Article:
The helicopter was carrying 22 personnel, and while some of the survivors “did walk away,” several others are very seriously injured, the source said.
The helicopter was flying from Kandahar to Bagram at about 300 feet above the ground when it experienced a sudden loss of power, the source said. Initial speculation about the cause of the loss of power has centered on the possibility of engine icing, he said. But whatever caused the loss of power, “at 300 feet you don’t have a lot of space to recover,” the source added.
The helicopter appears to have come down aft end first, then bounced on its nose, causing the transmission assembly to come down on the cockpit, crushing the personnel at the front of the helicopter, according to the source.
The Chinook crashed in Zabol province about 50 yards away from the main Kabul to Kandahar highway, according to press reports.
The helicopter is at least the fifth MH-47 that has crashed or been shot down worldwide since the Sept. 11, 2001, attacks. The 160th is the only unit that flies the MH-47.
The 160th will hold a memorial ceremony for those killed on Wednesday.
Walter Sokalski, spokesman for USASOC, had no comment when reached by phone Tuesday.
A U.S. military statement said details of the crash or the helicopter’s mission would not be released until “completion of recovery operations.”
Thousands of U.S. forces are deployed in southeastern Afghanistan, including in Zabul, where they have a base under NATO command.
The province has long been a hotbed for militant supporters of the former Taliban regime who have stepped up attacks over the past year.
In May 2006, another U.S. CH-47 Chinook crashed attempting a nighttime landing on a small mountaintop in eastern Kunar province, killing 10 soldiers.
In 2005, a helicopter crashed in Kunar, after apparently being hit by a rocket-propelled grenade, killing 16 American troops.
Another crash of a civilian helicopter last year in southeastern Khost province killed up to 16 people, including the wife and two daughters of a U.S. civilian worker.
The Associated Press contributed to this report.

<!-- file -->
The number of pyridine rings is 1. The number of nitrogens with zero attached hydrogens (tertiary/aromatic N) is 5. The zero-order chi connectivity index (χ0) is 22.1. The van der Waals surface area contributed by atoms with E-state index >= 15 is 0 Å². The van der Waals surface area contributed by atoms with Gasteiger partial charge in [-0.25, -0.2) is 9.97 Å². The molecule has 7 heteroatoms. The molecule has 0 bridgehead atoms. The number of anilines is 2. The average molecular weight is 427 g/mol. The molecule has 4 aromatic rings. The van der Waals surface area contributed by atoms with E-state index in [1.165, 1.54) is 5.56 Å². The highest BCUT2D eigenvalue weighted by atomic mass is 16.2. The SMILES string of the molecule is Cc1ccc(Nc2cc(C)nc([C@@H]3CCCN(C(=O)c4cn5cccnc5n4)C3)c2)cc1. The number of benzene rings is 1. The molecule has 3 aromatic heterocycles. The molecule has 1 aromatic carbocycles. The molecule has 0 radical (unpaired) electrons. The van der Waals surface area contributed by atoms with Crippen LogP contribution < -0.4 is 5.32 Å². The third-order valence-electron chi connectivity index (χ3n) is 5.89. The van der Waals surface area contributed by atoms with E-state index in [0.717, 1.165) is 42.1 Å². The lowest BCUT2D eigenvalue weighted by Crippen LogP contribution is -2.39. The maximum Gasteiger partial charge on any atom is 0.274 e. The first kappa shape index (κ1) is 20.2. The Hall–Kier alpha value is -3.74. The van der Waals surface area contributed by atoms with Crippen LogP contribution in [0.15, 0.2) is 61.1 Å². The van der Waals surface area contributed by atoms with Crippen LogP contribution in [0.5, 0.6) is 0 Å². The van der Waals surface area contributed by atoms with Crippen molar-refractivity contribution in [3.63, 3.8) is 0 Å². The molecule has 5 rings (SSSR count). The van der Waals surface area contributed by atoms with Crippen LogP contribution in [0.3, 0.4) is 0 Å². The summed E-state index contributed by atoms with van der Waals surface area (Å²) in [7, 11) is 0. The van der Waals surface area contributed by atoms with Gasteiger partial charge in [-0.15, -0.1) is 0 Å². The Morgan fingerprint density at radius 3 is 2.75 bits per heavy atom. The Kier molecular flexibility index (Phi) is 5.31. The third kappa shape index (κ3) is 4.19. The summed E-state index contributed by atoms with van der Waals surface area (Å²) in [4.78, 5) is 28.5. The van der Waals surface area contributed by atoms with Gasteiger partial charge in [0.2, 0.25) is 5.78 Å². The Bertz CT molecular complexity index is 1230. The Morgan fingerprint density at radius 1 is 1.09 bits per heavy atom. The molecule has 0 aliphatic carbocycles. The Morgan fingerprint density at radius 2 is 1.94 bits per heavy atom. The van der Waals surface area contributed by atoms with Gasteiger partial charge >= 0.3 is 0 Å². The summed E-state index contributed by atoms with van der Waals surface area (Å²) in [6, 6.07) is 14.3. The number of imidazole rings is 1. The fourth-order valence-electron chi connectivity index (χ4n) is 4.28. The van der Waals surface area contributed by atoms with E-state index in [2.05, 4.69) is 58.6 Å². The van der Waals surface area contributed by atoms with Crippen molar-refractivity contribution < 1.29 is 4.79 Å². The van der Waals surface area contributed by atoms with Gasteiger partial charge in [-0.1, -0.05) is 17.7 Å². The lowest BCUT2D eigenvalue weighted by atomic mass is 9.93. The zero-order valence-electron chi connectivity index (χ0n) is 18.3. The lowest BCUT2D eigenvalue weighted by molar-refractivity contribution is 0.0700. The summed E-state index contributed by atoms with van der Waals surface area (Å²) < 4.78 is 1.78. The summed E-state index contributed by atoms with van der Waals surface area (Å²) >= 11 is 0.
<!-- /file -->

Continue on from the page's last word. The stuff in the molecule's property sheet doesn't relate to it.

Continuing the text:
5 Fort Campbell, Ky., soldiers among 8 killed in recent Afghan helicopter crash
The Associated Press
FORT CAMPBELL, Ky. — Five soldiers from Fort Campbell were among eight killed in a helicopter crash over the weekend in Afghanistan, the Defense Department said Feb. 20.
The military said the CH-47 Chinook was carrying 22 U.S. service members when it crashed Feb. 18 in the Shahjoi district of Zabul province. Fourteen people on board survived.
The Fort Campbell soldiers were assigned to the 2nd Battalion, 160th Special Operations Aviation Regiment (Airborne), the Pentagon said.
The crash remained under investigation, though military officials have said the twin-rotor helicopter was not shot down. It was the deadliest incident in Afghanistan this year.
The Fort Campbell soldiers have been identified as Chief Warrant Officer John A. Quinlan, 36, the pilot, of New Jersey; Chief Warrant Officer Hershel D. McCants Jr., 33, of Arizona; Sgt. Adam A. Wilkinson, 23, of Fort Carson, Colo.; Spc. Travis R. Vaughn, 26, of Reinbeck, Iowa; and Spc. Brandon D. Gordon, 21, of Naples, Fla.
Also killed were Pfcs. Ryan C. Garbs, 20, of Edwardsville, Ill., and Kristofer D.S. Thomas, 18, of Roseville, Calif., the Defense Department said. They were assigned to the 3rd Battalion, 75th Ranger Regiment, Fort Benning, Ga.
The Defense Department earlier identified Tech. Sgt. Scott E. Duffman, 32, of Albuquerque, N.M. He was assigned to the 24th Special Tactics Squadron, Pope Air Force Base, N.C.